Become a Dive Bomber Parent.
This week we were talking about what most parents want for their ADHD kids. Independence ranked near the top of the list. Helping your children become more independent isn’t just about teaching & coaching them on the skills they need to be self-sufficient. It’s about learning to let go, and allowing them to do things on their own.
Like most ADHD middle school kids, my son needs help with organization and structure. Homework is a challenge. With so many steps, there are many places for the process to break down:
Getting the assignments written down
Completing the assignments
Completing the “right” assignments
Getting the assignments into the notebook
Getting the notebook to class
Turning in the assignments
Even if you are a parent of an ADHD kid, it’s likely that you haven’t thought about how complex getting homework done can be. My son has accommodations in place to make sure that he has the support he needs.(a planner, regular check-ins, notes home, etc..)
Each year, my son’s teachers become less willing to hold his hand through the process. Each year, I find myself pushing back, trying to get him as much help as possible. I’m realizing that I need to make some changes, to let go (even a little), to allow him to be more independent. It’s hard for me.
As parents, we know that as our kids grow we need to continue to “back off.” It’s a good thing to push them to do more on their own. Typically, there are three things that get in our way:
We see the little kids in them. Sometimes, all we can see is a struggling little boy (or girl), and we would do anythingto help him and make his life just a little easier.
We get attached. We get tricked by those voices in our head that warn us not to do anything that will make us look “bad” as parents. If our kids get average or poor grades, or are “in trouble”, many of us tend to take it personally.
We just want it done: In the short term, it feels like it’s easier to do things ourselves than it is to watch our kids struggle and figure out their own path.
These reactions are typical, normal, and … not always helpful. It is important to see when we are making a choice that can slow down our child’s development. Here’s the challenge: we typically don’t even know we are choosing! Most of us do it automatically and (very) behind the scenes.
So, it’s time to step out of the closet! Here are some tips to help you practice Letting Go:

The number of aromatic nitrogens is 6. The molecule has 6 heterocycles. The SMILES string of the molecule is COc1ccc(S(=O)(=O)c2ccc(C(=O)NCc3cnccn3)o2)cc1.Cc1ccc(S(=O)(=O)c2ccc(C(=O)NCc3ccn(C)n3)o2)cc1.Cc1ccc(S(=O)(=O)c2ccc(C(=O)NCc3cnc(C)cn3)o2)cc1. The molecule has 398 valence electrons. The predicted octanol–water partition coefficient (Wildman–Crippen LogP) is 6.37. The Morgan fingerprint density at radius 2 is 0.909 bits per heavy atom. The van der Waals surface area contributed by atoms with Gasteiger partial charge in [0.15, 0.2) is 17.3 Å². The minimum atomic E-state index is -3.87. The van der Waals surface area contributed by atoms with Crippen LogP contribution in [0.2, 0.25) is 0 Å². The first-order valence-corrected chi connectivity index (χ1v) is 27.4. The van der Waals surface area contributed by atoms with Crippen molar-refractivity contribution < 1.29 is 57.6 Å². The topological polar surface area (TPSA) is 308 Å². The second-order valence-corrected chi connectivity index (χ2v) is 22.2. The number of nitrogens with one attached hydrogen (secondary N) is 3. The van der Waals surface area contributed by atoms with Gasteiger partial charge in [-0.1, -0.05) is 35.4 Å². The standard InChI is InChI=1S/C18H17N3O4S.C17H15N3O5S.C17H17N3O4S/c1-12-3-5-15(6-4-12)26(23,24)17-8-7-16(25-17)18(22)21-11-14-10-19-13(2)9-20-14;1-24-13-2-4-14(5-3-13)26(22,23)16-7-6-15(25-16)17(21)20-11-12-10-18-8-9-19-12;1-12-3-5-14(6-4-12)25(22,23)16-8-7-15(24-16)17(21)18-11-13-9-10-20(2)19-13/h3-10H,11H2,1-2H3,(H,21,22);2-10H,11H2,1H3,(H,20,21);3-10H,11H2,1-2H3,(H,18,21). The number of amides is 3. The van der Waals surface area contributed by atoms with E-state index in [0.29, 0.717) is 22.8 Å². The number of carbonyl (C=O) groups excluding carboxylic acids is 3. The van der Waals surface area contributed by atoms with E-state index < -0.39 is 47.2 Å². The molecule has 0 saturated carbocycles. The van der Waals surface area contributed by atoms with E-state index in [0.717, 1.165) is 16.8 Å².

Pay attention to all the areas where you help your child. Make sure you are choosing to be involved, rather than doing things unconsciously.
Find one area where you know you are over-involved. Make a commitment to yourself to step back.
Take baby steps. It’s not critical that you pull back all at once. It can be easier for you (and for your kid) if you back off a little, or tackle one area at a time.
Talk with your friends and other parents and get some insight. Often, we don’t know what we don’t know. Our ADHD kids are definitely behind developmentally, but what could they be doing that they aren’t already? (The ImpactADHD Facebook page could be a great place to start).
Create a back-up plan. You are going to feel better about being less involved if you have a way to swoop in if something unexpected happens.
For my son and me, the shift has been a gradual one, one step at a time. The most recent step I took was to allow him to be responsible for looking at the online system once a week, and to report back to me any missing assignments he saw. My back up is that I remind him to do it, and I look at it with him the week before the end of each progress report. That way he can be sure to have everything turned in before grades are published.
Letting go is a challenge, but seeing him jump in and take responsibility himself is a wonderful reward.
So, where will you start to let go?
Elaine Taylor-Klaus and Diane Dempster, founders of ImpactADHD.com, teach/write about practical strategies to parents of “complex” kids with ADHD and related challenges. To help your kids find the motivation to get anything done, download their free parent’s guide, The Parent’s Guide to Motivating Your Complex Child.
This article was originally published at ImpactADHD. Reprinted with permission from the author.